It is the organ grinder, the Football Association (FA) and not the monkey, manager Fabio Capello, that we should be looking to, to take responsibility.
Why are we surprised that Fabio Capello did not inform Beckham personally, that his long service with the England football team might be over? After all, this was the third example, in one week, of Capello’s failure to communicate.
Everything that there was to know about the England football team’s current manager was already known at the point he was hired by the FA. He had several, significant weaknesses when he came into the job.
He couldn’t speak English at all well, he had never managed a national team; He has a strict, authoritarian style.
So why did the FA think that he was the right person for the job? The FA is never held accountable for their consistently poor hiring choices and the fact that they are equally slow to fire people.
Few things are more critical to the success of any organization than the attraction and retention of remarkable talent. Unfortunately, leaders often get frustrated during the recruitment process and end up hiring B and C players just to complete the task and have someone in place. It’s the ’slot-filled syndrome’. The people in charge want to take the pressure off themselves, so hire someone, anyone, even if there are obvious weaknesses in their candidate.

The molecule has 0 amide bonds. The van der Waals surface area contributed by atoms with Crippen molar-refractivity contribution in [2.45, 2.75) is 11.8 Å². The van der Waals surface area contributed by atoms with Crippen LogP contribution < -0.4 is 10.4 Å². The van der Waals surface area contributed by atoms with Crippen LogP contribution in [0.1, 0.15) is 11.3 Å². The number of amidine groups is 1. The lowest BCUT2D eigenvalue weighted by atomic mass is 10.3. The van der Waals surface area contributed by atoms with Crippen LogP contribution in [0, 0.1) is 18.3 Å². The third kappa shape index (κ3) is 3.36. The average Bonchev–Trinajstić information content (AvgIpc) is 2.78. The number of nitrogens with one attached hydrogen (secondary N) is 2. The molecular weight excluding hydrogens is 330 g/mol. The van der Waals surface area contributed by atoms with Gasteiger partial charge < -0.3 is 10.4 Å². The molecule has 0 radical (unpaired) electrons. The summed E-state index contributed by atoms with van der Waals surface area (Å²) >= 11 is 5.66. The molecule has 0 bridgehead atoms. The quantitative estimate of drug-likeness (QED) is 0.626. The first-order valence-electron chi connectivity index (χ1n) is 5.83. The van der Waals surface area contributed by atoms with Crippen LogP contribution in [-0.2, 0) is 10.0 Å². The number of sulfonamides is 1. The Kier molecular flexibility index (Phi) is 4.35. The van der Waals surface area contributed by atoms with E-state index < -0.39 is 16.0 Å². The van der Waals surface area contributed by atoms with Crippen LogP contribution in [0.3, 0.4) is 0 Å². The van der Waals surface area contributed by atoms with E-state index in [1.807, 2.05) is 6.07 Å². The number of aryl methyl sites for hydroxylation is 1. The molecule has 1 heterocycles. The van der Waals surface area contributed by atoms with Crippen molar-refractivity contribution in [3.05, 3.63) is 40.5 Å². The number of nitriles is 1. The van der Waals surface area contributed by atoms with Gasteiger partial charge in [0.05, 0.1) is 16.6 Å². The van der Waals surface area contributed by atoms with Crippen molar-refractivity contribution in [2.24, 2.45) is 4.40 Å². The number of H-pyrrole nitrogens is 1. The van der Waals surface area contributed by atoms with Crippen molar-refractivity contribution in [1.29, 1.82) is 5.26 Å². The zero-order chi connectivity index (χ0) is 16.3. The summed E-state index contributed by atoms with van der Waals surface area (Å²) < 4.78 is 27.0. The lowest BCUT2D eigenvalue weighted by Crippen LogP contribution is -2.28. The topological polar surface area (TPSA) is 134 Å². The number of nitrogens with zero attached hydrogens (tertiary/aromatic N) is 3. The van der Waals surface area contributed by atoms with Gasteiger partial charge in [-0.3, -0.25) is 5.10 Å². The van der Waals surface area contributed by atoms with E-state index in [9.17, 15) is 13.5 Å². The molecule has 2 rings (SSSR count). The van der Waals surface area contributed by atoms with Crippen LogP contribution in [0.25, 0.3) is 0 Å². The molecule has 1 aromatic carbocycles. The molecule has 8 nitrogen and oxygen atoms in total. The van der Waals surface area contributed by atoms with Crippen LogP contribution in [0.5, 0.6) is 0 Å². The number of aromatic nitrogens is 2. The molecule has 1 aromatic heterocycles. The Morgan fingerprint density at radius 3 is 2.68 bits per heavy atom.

However, managing is 80% about hiring well. Hiring a B or C quality individual inevitably leads to more time invested in managing, it results in lower outputs, slower growth rates, less profit and more morale problems. The FA is faced with all of these issues now – poor headlines; poor results and the British nation’s growing cynicism and lack of confidence.
If that weren’t enough, at some point, the leader will probably need to fire that person.
Most leaders put off firing too long, which creates additional problems that could have been avoided if they had hired more skilfully in the first place or had released the employee when it became obvious that his/her competencies had been exceeded.
It was a poor decision on the part of english football’s governing body, the FA, to extend Capello’s contract, at a higher salary, just before the World Cup – with no break-clause, if England’s performance failed to meet expectation.
If it is becoming obvious that Capello’s style is not good enough, the FA should have the courage to let him go – now – and face the consequences.
Eventually, if the FA has to negotiate some kind of termination, it’ll be infinitely more complicated and more expensive than if they had let him go when they knew it was time.
Hire Slow, Fire Fast. Learn this lesson or you’ll regret it later.